J.J.s too close to me and I’m in a position now where I can strike at him. Big mistake J.J. I swing my legs across the ground and catch him at knee level. Nature really doesn’t like him and he flies – literally flies – to his left. To his left is where the cliff edge is. Sorry J.J. If he’s screaming as he’s falling then the rush of blood to my head is blocking out the sound and all I’m concentrating on is Bellamy’s cigar. Man, that tip is bright. He’s sucking it like an aardvark who’s discovered the last source of aardvark honey. Gah!

Panic. Not mine you might be pleased to hear. It looks like J.J. caught Brains as he left the general area and now our simile-stealing scumbag is off-balance. I’m cold and wet, my eye hurts, my wrist hurts, my shoulder hurts where J.J. kicked it but watching Bellamy flail and topple over the side is like watching a chocolate cake slide down a hill into your hands. I know, but who cares!

I can hear the rain now. I’d blocked it out for a while but it’s filling up my ear and I’m smiling. I don’t know how I’m going to make it back to the city in my condition but I can shelter in the car overnight if needs be.

“I’ll tell you where the similes are!”

Bother! How didn’t I realise that Bellamy was alive and hanging onto the edge by his fingertips? I hadn’t heard anything about a job at the Obvious Endings Emporium. Maybe I was out longer than I realised.

I’m looking down at his face and beyond it the rocks and sea. I know he was going to kill me but I’m no murderer. Looking around there’s nothing with which to help pull him up. What did I expect? It’s a cliff.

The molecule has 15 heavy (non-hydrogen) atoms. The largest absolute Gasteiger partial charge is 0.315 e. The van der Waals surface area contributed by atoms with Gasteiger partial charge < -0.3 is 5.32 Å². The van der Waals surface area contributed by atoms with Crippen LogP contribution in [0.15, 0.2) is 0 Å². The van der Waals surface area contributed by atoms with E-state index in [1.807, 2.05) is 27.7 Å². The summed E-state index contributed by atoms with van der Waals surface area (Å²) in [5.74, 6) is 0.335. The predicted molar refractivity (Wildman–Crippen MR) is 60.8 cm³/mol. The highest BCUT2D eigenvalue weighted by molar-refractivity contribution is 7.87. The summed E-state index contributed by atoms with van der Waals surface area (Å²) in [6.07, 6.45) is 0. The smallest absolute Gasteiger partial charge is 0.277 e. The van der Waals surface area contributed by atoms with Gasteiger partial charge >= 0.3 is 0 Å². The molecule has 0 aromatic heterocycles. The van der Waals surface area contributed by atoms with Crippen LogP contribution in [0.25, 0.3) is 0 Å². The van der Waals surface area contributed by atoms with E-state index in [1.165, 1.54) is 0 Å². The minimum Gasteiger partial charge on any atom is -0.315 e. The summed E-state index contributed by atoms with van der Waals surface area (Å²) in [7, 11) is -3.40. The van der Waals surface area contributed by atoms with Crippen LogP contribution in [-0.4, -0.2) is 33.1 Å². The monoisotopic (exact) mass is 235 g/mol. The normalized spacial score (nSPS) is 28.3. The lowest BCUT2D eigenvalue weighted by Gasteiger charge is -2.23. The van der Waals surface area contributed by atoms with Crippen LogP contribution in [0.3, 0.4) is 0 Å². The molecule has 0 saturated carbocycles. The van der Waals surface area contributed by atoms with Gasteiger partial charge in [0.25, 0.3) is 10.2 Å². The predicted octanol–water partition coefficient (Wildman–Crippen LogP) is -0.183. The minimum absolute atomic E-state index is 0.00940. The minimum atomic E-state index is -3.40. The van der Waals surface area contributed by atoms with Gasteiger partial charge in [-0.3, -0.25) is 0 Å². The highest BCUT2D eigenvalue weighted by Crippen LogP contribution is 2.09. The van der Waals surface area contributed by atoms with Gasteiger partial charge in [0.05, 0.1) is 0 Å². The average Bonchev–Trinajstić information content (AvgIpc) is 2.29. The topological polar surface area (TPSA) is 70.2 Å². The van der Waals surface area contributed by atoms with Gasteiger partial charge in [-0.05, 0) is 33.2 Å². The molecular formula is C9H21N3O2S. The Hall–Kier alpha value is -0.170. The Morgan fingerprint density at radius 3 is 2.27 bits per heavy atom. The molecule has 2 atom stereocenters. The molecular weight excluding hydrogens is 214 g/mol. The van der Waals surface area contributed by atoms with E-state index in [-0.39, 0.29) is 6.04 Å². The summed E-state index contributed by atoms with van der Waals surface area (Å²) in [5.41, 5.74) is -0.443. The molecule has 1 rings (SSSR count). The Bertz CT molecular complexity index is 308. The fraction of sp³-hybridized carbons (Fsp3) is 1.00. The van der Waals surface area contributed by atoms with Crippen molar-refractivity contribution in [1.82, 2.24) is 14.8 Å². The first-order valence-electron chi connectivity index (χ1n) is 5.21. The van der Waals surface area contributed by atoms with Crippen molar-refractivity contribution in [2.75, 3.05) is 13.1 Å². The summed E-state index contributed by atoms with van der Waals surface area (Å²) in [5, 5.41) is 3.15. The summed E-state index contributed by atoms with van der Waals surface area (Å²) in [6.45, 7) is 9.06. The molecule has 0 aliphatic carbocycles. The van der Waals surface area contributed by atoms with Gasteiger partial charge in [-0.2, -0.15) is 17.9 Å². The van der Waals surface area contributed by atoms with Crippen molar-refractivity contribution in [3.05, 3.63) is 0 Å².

“Pull me up!” he shouts.

“Tell me where the similes are!” I yell back.

“Warehouse 6 on the South Dock! Hurry!”

I grit my teeth. “I’m sorry ‘Brains’ but I can’t help you. My hands are tied.”

“Was that a joke?” he screams. I feel his pain. I hadn’t wanted to say it.


I never had a last-minute rescue and neither did Brains. Difference is, he never came up with a way to escape at the end. That’s what I’ve just finished telling Inspector Alliteration and his pals and maybe that’s what happened.

The similes were exactly where they were supposed to be and getting them back was like manna from heaven. But I hear it’s going to take a while to repair the damage to the Expletive Lockup and we won’t get any new ones in until the insurers have finished their investigations. Bunch of shunts.